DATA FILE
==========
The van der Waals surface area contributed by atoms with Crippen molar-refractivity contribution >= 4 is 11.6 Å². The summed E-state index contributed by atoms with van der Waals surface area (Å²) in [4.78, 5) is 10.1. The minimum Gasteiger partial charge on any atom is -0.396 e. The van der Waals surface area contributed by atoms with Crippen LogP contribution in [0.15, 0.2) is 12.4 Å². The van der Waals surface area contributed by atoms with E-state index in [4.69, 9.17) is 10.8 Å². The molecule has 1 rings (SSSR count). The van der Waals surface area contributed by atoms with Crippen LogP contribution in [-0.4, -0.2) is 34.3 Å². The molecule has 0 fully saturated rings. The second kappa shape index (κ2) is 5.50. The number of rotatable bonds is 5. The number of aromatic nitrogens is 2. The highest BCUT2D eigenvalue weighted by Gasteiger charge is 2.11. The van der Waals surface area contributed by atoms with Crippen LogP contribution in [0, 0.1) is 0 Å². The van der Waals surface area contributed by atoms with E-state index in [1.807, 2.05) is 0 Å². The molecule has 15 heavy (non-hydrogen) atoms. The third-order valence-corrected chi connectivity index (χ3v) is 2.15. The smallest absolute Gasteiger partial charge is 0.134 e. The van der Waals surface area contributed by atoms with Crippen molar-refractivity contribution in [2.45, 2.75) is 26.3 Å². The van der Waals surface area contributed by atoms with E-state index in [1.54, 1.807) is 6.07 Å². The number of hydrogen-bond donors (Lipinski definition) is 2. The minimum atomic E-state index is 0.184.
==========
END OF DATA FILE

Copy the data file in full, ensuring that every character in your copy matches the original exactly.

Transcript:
The van der Waals surface area contributed by atoms with Crippen molar-refractivity contribution >= 4 is 11.6 Å². The summed E-state index contributed by atoms with van der Waals surface area (Å²) in [4.78, 5) is 10.1. The minimum Gasteiger partial charge on any atom is -0.396 e. The van der Waals surface area contributed by atoms with Crippen LogP contribution in [0.15, 0.2) is 12.4 Å². The van der Waals surface area contributed by atoms with E-state index in [4.69, 9.17) is 10.8 Å². The molecule has 1 rings (SSSR count). The van der Waals surface area contributed by atoms with Crippen LogP contribution in [-0.4, -0.2) is 34.3 Å². The molecule has 0 fully saturated rings. The second kappa shape index (κ2) is 5.50. The number of rotatable bonds is 5. The number of aromatic nitrogens is 2. The highest BCUT2D eigenvalue weighted by Gasteiger charge is 2.11. The van der Waals surface area contributed by atoms with Crippen LogP contribution in [0, 0.1) is 0 Å². The van der Waals surface area contributed by atoms with E-state index in [1.807, 2.05) is 0 Å². The molecule has 15 heavy (non-hydrogen) atoms. The third-order valence-corrected chi connectivity index (χ3v) is 2.15. The smallest absolute Gasteiger partial charge is 0.134 e. The van der Waals surface area contributed by atoms with Crippen molar-refractivity contribution in [2.45, 2.75) is 26.3 Å². The van der Waals surface area contributed by atoms with E-state index in [1.54, 1.807) is 6.07 Å². The number of hydrogen-bond donors (Lipinski definition) is 2. The minimum atomic E-state index is 0.184.